However, that bliss becomes problematic when Gwynplaine’s fame draws the attention of a spoiled duchess named Josiana. She’s the illegitimate daughter of King James, and she’s been given the lands and titles of Gynplaine’s murdered father. None of them know this though, and Josiana just goes to the show out of morbid curiosity. She becomes fascinated with Gynplaine, and decides to gain some amusement out of stringing him along. She begins spending time with him, fooling him into thinking that she’s falling in love with him, which surprised him, since he’s recently been worried that Dea only loves him because she can’t see his disfigurement, but here’s a woman who can see it and is still interested. But, things are complicated even further when it’s brought to Barkilphedro’s attention that the son of the lord he arranged to me killed so many years ago is still alive. He makes it known that he’s seeking information about the boy, and ends up getting contacted by one of the Comprachios who lets him know that the boy they were given was named Gwynplaine, and is now a famous entertainer. This worried Barkilphedro, because the boy does have a legitimate claim to his father’s lands, which now belong to the Duchess.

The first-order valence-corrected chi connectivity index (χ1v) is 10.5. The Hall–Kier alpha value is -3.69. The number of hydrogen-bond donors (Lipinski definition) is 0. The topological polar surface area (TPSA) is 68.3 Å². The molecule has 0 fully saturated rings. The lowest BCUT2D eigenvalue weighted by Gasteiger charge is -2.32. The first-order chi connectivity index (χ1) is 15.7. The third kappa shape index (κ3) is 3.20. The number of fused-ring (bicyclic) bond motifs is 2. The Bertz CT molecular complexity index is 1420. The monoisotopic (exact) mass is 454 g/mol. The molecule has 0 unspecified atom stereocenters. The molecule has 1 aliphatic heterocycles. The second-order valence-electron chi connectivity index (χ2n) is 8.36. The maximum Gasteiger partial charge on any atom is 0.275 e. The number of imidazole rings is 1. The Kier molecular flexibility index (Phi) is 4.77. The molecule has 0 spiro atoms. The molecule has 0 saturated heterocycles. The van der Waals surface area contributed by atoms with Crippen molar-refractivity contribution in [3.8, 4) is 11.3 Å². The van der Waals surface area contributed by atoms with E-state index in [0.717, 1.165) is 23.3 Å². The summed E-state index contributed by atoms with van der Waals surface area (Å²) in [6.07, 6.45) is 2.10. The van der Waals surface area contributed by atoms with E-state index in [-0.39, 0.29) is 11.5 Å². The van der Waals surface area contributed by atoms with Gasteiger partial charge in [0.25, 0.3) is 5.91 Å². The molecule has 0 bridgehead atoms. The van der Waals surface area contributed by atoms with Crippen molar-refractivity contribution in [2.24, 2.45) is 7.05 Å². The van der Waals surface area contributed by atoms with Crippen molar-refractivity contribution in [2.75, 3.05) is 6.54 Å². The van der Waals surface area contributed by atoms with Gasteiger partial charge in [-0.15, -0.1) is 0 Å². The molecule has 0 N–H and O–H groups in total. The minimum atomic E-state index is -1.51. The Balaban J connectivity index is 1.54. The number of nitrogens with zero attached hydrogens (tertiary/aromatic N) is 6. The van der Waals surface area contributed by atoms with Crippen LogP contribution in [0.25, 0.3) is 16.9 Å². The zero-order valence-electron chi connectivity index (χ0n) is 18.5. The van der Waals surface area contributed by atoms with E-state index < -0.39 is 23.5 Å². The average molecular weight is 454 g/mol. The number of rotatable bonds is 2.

When this problem is brought to the attention of Queen Anne though, she has a rather simple solution. She’s going to break off Josiana’s engagement, and force her to marry Gwynplaine. The Queen believes that if they give Gwynplaine his father’s lands and titles, and marries him off to the Duchess, everything will work out perfectly. The Queens men then arrive at Ursus’ show, and take Gwynplaine away to his new life, not really giving him any sort of choice. Ursus and Dea are baffled by this, and Dea becomes utterly heartbroken. Gwynplaine is quickly reinstated in his rightful place, and made the new Lord of Clancharlie. He’s then brought to the House of Lords, where everyone promptly begins mocking his appearance. Which is more than Gwylplaine can handle. He’s used to people gaining entertainment from his disfigurement, but always on his terms, and he just can’t stand this new life that’s being thrust upon him. So, he gives an impassioned speech to the Lords where he basically tells them all to go to hell, and he renounces his titles and engagement to the Duchess. The Queen is not happy with this decision, and Gwynplaine is forced to flee from the castle and the Queen’s guards, trying to escape them and return to his old life. Luckily, he comes across Ursus and Dea, who were in the process of being exiled from England. He’s able to reunite with them, and the three head off for a more humble and enjoyable life.